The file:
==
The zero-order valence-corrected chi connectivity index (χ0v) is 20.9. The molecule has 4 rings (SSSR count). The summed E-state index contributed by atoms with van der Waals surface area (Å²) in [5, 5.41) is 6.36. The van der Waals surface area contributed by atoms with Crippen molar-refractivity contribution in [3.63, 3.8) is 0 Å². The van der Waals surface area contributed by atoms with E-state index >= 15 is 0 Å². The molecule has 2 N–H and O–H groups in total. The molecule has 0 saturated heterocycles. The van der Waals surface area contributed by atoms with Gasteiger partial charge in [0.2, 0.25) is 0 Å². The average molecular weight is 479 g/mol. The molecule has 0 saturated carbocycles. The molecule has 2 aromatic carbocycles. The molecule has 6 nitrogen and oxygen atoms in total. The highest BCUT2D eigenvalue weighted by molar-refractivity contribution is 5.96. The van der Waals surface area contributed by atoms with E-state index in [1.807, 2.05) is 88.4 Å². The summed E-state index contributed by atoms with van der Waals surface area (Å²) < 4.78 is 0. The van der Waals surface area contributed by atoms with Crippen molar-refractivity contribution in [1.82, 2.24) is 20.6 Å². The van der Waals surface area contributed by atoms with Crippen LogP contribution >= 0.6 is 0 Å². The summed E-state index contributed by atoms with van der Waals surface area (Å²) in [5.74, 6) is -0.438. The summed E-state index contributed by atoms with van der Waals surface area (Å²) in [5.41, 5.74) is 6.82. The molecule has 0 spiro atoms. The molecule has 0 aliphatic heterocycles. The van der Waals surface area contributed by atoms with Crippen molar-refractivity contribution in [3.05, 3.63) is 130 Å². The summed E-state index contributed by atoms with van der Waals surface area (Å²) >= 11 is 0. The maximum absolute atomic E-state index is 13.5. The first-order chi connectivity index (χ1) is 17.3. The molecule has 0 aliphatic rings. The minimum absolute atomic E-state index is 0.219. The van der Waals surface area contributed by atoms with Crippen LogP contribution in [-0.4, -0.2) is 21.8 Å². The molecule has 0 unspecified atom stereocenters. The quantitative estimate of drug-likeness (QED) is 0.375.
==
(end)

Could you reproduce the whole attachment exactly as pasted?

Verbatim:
The zero-order valence-corrected chi connectivity index (χ0v) is 20.9. The molecule has 4 rings (SSSR count). The summed E-state index contributed by atoms with van der Waals surface area (Å²) in [5, 5.41) is 6.36. The van der Waals surface area contributed by atoms with Crippen molar-refractivity contribution in [3.63, 3.8) is 0 Å². The van der Waals surface area contributed by atoms with E-state index >= 15 is 0 Å². The molecule has 2 N–H and O–H groups in total. The molecule has 0 saturated heterocycles. The van der Waals surface area contributed by atoms with Gasteiger partial charge in [0.2, 0.25) is 0 Å². The average molecular weight is 479 g/mol. The molecule has 0 saturated carbocycles. The molecule has 2 aromatic carbocycles. The molecule has 6 nitrogen and oxygen atoms in total. The highest BCUT2D eigenvalue weighted by molar-refractivity contribution is 5.96. The van der Waals surface area contributed by atoms with E-state index in [1.807, 2.05) is 88.4 Å². The summed E-state index contributed by atoms with van der Waals surface area (Å²) < 4.78 is 0. The van der Waals surface area contributed by atoms with Crippen molar-refractivity contribution in [1.82, 2.24) is 20.6 Å². The van der Waals surface area contributed by atoms with Crippen LogP contribution >= 0.6 is 0 Å². The summed E-state index contributed by atoms with van der Waals surface area (Å²) in [5.74, 6) is -0.438. The summed E-state index contributed by atoms with van der Waals surface area (Å²) in [5.41, 5.74) is 6.82. The molecule has 0 spiro atoms. The molecule has 0 aliphatic heterocycles. The van der Waals surface area contributed by atoms with Crippen molar-refractivity contribution in [3.05, 3.63) is 130 Å². The summed E-state index contributed by atoms with van der Waals surface area (Å²) >= 11 is 0. The maximum absolute atomic E-state index is 13.5. The first-order chi connectivity index (χ1) is 17.3. The molecule has 0 aliphatic rings. The minimum absolute atomic E-state index is 0.219. The van der Waals surface area contributed by atoms with Crippen LogP contribution in [-0.4, -0.2) is 21.8 Å². The molecule has 0 unspecified atom stereocenters. The quantitative estimate of drug-likeness (QED) is 0.375.